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October 13, 2021

Redundancies—Avoiding the Pitfalls


The UK furlough scheme, which at its height helped pay the wages of 11.6 million employees, ended on 30 September. Approximately one million employees were registered on the scheme at that date. Employers will now be looking carefully at their businesses to see if they can absorb those previously furloughed employees or whether job cuts are needed. Other employers, who may not have used the furlough scheme at all, may also seize the opportunity to see whether they are properly staffed in the right areas, or whether their workforce needs to be trimmed.

In this Advisory we will first look at some of the steps employers can take to reduce overheads without cutting jobs. If those steps do not provide the solution and redundancies are still needed, we will then consider some of the key issues employers need to bear in mind when running a redundancy program. Getting the process wrong can land employers with very expensive claims.

Are There Alternatives to Redundancy?

Most companies will consider at an early stage whether there are alternatives to eliminating jobs. These might include cutting, or at least freezing, salaries or employer pension contributions; enforcing vacations at times when the UK business is traditionally quiet; reducing working hours; closing the UK office and having UK staff work from home—something many employees are now used to in the midst of the COVID pandemic; or allowing staff to take unpaid sabbaticals.

Unless the company has appropriate flexibility clauses built into its employment contracts, in most of these situations, the employer will need to secure employee consent to the variations. Simply announcing changes, such as pay cuts, without further ado, would allow employees to resign and treat themselves as having been constructively dismissed. That, in turn, would expose the company to claims for notice pay and (at least in the case of employees with two years’ service) unfair dismissal compensation. To add insult to injury, as the employer would have violated their employment contracts in a very serious way, those employees would, by law, also be able to walk free from any non-competes or non-solicitation clauses to which they were previously subject. Alternatively, disgruntled employees could adopt the tactic of staying in post and reclaiming any pay cuts as unlawful deductions from pay.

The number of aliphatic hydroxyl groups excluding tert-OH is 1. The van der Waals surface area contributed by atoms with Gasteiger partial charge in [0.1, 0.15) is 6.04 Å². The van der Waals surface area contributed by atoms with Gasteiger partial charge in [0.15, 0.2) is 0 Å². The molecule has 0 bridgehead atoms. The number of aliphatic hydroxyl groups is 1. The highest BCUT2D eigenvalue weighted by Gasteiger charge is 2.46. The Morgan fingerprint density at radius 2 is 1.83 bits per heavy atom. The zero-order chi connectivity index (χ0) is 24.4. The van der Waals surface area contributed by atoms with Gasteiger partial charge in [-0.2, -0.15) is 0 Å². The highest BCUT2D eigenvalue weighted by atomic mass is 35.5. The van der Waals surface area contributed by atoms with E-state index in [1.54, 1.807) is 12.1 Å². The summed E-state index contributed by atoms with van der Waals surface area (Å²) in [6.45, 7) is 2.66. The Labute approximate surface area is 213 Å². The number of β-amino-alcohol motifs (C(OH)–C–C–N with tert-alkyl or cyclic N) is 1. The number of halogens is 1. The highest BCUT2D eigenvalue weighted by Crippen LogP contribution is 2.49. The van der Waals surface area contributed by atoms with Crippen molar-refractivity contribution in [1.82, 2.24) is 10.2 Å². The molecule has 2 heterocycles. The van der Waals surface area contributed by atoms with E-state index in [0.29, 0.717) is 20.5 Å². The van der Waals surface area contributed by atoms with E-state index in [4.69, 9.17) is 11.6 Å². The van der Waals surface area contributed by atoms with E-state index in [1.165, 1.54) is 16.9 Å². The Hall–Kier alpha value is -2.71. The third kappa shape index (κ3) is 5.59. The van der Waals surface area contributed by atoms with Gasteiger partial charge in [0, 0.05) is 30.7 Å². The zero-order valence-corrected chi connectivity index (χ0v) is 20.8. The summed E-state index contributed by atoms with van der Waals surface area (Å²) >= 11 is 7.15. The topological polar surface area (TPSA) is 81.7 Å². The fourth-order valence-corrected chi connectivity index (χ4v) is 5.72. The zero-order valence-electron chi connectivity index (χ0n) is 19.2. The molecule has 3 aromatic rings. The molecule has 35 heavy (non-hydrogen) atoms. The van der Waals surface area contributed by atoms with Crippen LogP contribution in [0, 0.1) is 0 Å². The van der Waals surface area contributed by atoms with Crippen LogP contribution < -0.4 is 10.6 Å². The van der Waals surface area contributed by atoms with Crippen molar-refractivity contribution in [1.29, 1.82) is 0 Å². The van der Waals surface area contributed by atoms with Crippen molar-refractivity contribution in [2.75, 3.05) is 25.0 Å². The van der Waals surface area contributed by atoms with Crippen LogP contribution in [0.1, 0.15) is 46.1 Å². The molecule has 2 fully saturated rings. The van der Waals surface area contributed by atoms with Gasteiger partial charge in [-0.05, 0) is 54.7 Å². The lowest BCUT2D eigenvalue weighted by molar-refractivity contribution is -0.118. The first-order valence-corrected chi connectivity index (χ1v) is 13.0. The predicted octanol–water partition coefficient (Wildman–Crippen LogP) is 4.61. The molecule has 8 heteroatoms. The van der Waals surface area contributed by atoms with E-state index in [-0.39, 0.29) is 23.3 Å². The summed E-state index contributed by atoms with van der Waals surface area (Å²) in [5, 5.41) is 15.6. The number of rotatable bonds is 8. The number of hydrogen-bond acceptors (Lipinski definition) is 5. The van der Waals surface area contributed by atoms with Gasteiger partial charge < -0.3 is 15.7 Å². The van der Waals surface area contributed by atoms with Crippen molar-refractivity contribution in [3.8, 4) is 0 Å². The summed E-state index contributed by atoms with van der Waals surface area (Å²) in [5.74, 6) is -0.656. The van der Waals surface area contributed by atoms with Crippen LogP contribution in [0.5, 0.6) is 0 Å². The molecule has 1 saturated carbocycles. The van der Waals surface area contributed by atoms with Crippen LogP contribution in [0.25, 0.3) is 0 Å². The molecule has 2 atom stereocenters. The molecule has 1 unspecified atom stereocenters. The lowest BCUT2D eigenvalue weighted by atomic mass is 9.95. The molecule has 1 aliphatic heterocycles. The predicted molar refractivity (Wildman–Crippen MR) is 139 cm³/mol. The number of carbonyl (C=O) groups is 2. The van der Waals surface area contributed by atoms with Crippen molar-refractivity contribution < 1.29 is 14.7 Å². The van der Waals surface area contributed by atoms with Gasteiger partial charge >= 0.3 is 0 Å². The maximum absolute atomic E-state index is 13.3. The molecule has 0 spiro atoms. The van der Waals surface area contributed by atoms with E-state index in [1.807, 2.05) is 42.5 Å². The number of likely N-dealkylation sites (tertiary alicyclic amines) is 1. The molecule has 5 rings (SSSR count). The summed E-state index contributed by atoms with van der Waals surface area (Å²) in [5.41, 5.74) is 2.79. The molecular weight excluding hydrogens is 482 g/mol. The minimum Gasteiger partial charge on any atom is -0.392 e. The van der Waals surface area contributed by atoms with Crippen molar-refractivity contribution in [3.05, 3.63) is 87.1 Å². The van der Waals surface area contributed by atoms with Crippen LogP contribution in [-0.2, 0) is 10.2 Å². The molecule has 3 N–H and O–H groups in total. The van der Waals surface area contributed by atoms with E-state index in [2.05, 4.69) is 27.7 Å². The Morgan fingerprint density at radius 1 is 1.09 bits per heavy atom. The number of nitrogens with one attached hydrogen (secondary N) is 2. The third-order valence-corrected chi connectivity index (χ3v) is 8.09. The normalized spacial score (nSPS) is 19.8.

In these situations, the UK approach is to consult first. This means presenting the cost-cutting measures as “proposals” about which the employer wishes to obtain the employees’ feedback. If agreement can be obtained, it should be properly documented. A side letter setting out the agreed changes to the employees’ terms and conditions of employment will suffice and the employees should be asked to countersign. If a minority of staff refuse to go along with the proposed changes, it may be necessary for the employer to threaten to terminate their employment and to offer to re-engage them on the changed terms. However, this is a strategy of last resort and any termination should only be carried out after going through a fair dismissal process. As part of that process, employers may wish to consider if there are any incentives they can offer the employees to sign up to the changes.

What About Outsourcing?

It may also be possible to avoid redundancies by outsourcing certain functions within your business. If you go down this route, you are likely to trigger TUPE (The Transfer of Undertakings (Protection of Employment) Regulations 2006). Whilst a detailed analysis of TUPE falls outside the scope of this Advisory, bear in mind that simply terminating unwanted employees is probably the most dangerous and potentially costly step you can take!